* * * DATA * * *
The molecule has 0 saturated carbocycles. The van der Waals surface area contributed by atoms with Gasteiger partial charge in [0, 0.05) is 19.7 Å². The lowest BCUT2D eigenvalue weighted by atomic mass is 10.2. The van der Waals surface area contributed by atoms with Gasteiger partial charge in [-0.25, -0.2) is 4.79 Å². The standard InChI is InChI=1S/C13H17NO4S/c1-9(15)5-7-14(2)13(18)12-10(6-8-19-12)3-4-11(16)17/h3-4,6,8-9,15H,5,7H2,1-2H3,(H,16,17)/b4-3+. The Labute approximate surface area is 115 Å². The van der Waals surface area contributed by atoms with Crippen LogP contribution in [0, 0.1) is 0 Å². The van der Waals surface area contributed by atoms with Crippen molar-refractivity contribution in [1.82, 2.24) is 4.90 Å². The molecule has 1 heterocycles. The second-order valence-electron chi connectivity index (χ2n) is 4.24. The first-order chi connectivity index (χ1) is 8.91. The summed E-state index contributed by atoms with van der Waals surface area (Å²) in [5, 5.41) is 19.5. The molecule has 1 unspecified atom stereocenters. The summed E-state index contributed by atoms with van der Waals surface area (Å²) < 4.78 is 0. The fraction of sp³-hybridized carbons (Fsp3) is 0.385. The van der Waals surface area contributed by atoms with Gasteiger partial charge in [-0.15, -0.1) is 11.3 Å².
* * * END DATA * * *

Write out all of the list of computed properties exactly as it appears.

The molecule has 0 saturated carbocycles. The van der Waals surface area contributed by atoms with Gasteiger partial charge in [0, 0.05) is 19.7 Å². The lowest BCUT2D eigenvalue weighted by atomic mass is 10.2. The van der Waals surface area contributed by atoms with Gasteiger partial charge in [-0.25, -0.2) is 4.79 Å². The standard InChI is InChI=1S/C13H17NO4S/c1-9(15)5-7-14(2)13(18)12-10(6-8-19-12)3-4-11(16)17/h3-4,6,8-9,15H,5,7H2,1-2H3,(H,16,17)/b4-3+. The Labute approximate surface area is 115 Å². The van der Waals surface area contributed by atoms with Crippen LogP contribution in [0, 0.1) is 0 Å². The van der Waals surface area contributed by atoms with Crippen molar-refractivity contribution in [1.82, 2.24) is 4.90 Å². The molecule has 1 heterocycles. The second-order valence-electron chi connectivity index (χ2n) is 4.24. The first-order chi connectivity index (χ1) is 8.91. The summed E-state index contributed by atoms with van der Waals surface area (Å²) in [5, 5.41) is 19.5. The molecule has 1 unspecified atom stereocenters. The summed E-state index contributed by atoms with van der Waals surface area (Å²) < 4.78 is 0. The fraction of sp³-hybridized carbons (Fsp3) is 0.385. The van der Waals surface area contributed by atoms with Gasteiger partial charge in [-0.15, -0.1) is 11.3 Å².